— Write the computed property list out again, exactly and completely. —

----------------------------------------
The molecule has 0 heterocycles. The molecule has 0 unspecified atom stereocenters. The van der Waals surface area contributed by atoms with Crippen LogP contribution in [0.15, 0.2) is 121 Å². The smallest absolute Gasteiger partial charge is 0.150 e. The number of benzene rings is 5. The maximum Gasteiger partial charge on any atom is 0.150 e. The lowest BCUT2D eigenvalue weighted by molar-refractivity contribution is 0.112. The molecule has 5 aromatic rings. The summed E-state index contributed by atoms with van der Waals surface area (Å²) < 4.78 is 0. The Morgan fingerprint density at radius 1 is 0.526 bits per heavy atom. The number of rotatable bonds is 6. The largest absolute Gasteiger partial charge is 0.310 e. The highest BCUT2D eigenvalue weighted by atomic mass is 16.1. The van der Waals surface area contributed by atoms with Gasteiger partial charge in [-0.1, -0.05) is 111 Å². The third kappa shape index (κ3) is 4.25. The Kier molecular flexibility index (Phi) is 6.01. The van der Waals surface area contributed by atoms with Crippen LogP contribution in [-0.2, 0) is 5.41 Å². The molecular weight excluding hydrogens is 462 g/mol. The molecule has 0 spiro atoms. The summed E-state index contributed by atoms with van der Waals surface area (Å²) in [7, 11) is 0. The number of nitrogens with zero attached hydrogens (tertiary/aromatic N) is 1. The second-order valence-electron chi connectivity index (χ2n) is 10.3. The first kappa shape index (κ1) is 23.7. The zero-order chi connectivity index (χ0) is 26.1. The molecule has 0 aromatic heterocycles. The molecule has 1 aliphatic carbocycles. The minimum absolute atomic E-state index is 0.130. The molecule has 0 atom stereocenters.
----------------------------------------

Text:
The molecule has 0 heterocycles. The molecule has 0 unspecified atom stereocenters. The van der Waals surface area contributed by atoms with Crippen LogP contribution in [0.15, 0.2) is 121 Å². The smallest absolute Gasteiger partial charge is 0.150 e. The number of benzene rings is 5. The maximum Gasteiger partial charge on any atom is 0.150 e. The lowest BCUT2D eigenvalue weighted by molar-refractivity contribution is 0.112. The molecule has 5 aromatic rings. The summed E-state index contributed by atoms with van der Waals surface area (Å²) < 4.78 is 0. The Morgan fingerprint density at radius 1 is 0.526 bits per heavy atom. The number of rotatable bonds is 6. The largest absolute Gasteiger partial charge is 0.310 e. The highest BCUT2D eigenvalue weighted by atomic mass is 16.1. The van der Waals surface area contributed by atoms with Gasteiger partial charge in [-0.1, -0.05) is 111 Å². The third kappa shape index (κ3) is 4.25. The Kier molecular flexibility index (Phi) is 6.01. The van der Waals surface area contributed by atoms with Crippen LogP contribution in [-0.2, 0) is 5.41 Å². The molecular weight excluding hydrogens is 462 g/mol. The molecule has 0 spiro atoms. The summed E-state index contributed by atoms with van der Waals surface area (Å²) in [7, 11) is 0. The number of nitrogens with zero attached hydrogens (tertiary/aromatic N) is 1. The second-order valence-electron chi connectivity index (χ2n) is 10.3. The first kappa shape index (κ1) is 23.7. The zero-order chi connectivity index (χ0) is 26.1. The molecule has 0 aromatic heterocycles. The molecule has 1 aliphatic carbocycles. The minimum absolute atomic E-state index is 0.130. The molecule has 0 atom stereocenters.